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Global Financial Crisis

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Soaring capital flows, a debt-based consumer culture and unbalanced trade between countries all contributed to the worst financial crisis since the Great Depression. The question now is whether governments follow a 'business as usual' model based on self-interest and inequality, or one that promotes equitable development based on moral and social principles.

Latest Articles

The Financialization of Capital and the Crisis

The regime of monopoly-finance capital benefits a tiny group of oligopolists who rely heavily on speculation - a deep-seated contradiction intrinsic to the development of capitalism itself.

Globalization of the American Crisis

If the US economy crumbles, it will drag most countries with it - and the world still awaits the fatal sting of the crisis

Crisis Talks

A lack of international cooperation defines the current financial crisis - which bears comparison to the situation in 1929

Farewell Free Markets

There is a crisis in free market ideology - but the movement towards state intervention won't last

U.S. Economy: Empire on the Brink

March 12.  Crude oil for April delivery hit $110 per barrel.  The US dollar fell to a new low against the Euro.  It now takes $1.55 to purchase one Euro. These new highs against the dollar are the ongoing story of the collapse of the US dollar as world reserve currency and corresponding collapse of American power.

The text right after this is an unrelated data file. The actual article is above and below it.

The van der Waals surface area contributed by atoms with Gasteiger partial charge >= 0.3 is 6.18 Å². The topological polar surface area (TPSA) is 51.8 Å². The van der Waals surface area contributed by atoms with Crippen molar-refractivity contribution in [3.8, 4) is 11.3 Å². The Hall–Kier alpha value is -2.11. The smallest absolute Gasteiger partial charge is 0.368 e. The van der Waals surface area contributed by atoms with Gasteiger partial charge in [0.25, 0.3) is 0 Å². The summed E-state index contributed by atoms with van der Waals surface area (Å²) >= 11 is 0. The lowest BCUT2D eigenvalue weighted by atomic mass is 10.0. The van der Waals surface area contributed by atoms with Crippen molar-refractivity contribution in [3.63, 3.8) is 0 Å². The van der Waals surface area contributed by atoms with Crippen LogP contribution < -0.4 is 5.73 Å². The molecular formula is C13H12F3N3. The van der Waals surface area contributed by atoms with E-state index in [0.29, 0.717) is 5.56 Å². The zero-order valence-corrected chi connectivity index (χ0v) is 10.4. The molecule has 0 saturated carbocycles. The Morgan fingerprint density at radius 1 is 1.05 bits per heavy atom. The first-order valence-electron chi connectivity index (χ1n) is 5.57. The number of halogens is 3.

Does GDP Really Capture Economy's Health?

America's so-called gross domestic product is an enormous number and an important number, but is it the right number? That's the question that comes before the US Senate Wednesday in an unusual hearing on the far from perfect science of measuring economic activity.

Save the Market from Market Forces

Neo-liberalism is slowly fading away - that is, if we define neo-liberalism as an ideology that steadily wants to reduce and belittle the role of government and promote ever freer markets. 

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